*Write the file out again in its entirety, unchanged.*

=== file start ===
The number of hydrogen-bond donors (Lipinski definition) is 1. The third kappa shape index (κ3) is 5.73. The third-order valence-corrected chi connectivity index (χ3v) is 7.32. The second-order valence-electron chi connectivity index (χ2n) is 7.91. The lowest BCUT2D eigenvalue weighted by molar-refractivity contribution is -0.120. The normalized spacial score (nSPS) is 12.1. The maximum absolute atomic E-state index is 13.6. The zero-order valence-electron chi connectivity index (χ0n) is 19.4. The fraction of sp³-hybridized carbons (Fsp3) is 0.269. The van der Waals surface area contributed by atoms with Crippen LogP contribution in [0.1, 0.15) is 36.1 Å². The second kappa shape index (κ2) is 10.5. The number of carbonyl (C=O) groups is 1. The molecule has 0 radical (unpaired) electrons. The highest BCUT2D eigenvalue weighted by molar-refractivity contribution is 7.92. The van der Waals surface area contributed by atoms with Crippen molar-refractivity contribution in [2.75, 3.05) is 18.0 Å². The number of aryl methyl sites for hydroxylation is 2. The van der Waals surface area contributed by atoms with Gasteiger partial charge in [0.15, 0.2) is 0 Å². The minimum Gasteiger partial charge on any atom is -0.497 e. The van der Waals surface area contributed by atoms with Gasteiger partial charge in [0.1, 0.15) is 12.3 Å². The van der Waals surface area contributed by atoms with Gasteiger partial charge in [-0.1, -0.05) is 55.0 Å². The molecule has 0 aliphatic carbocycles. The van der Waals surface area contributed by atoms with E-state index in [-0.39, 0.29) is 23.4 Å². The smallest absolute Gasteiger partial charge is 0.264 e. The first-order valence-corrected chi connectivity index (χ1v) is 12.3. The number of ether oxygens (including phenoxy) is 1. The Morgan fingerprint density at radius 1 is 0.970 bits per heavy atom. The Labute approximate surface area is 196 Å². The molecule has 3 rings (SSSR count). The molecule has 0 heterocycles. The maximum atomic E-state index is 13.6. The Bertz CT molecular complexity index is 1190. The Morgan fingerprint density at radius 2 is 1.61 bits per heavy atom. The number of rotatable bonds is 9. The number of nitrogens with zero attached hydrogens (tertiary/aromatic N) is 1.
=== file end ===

The number of hydrogen-bond donors (Lipinski definition) is 1. The third kappa shape index (κ3) is 5.73. The third-order valence-corrected chi connectivity index (χ3v) is 7.32. The second-order valence-electron chi connectivity index (χ2n) is 7.91. The lowest BCUT2D eigenvalue weighted by molar-refractivity contribution is -0.120. The normalized spacial score (nSPS) is 12.1. The maximum absolute atomic E-state index is 13.6. The zero-order valence-electron chi connectivity index (χ0n) is 19.4. The fraction of sp³-hybridized carbons (Fsp3) is 0.269. The van der Waals surface area contributed by atoms with Crippen LogP contribution in [0.1, 0.15) is 36.1 Å². The second kappa shape index (κ2) is 10.5. The number of carbonyl (C=O) groups is 1. The molecule has 0 radical (unpaired) electrons. The highest BCUT2D eigenvalue weighted by molar-refractivity contribution is 7.92. The van der Waals surface area contributed by atoms with Crippen molar-refractivity contribution in [2.75, 3.05) is 18.0 Å². The number of aryl methyl sites for hydroxylation is 2. The van der Waals surface area contributed by atoms with Gasteiger partial charge in [0.15, 0.2) is 0 Å². The minimum Gasteiger partial charge on any atom is -0.497 e. The van der Waals surface area contributed by atoms with Gasteiger partial charge in [0.1, 0.15) is 12.3 Å². The van der Waals surface area contributed by atoms with Gasteiger partial charge in [-0.1, -0.05) is 55.0 Å². The molecule has 0 aliphatic carbocycles. The van der Waals surface area contributed by atoms with E-state index in [-0.39, 0.29) is 23.4 Å². The smallest absolute Gasteiger partial charge is 0.264 e. The first-order valence-corrected chi connectivity index (χ1v) is 12.3. The number of ether oxygens (including phenoxy) is 1. The Morgan fingerprint density at radius 1 is 0.970 bits per heavy atom. The Labute approximate surface area is 196 Å². The molecule has 3 rings (SSSR count). The molecule has 0 heterocycles. The maximum atomic E-state index is 13.6. The Bertz CT molecular complexity index is 1190. The Morgan fingerprint density at radius 2 is 1.61 bits per heavy atom. The number of rotatable bonds is 9. The number of nitrogens with zero attached hydrogens (tertiary/aromatic N) is 1.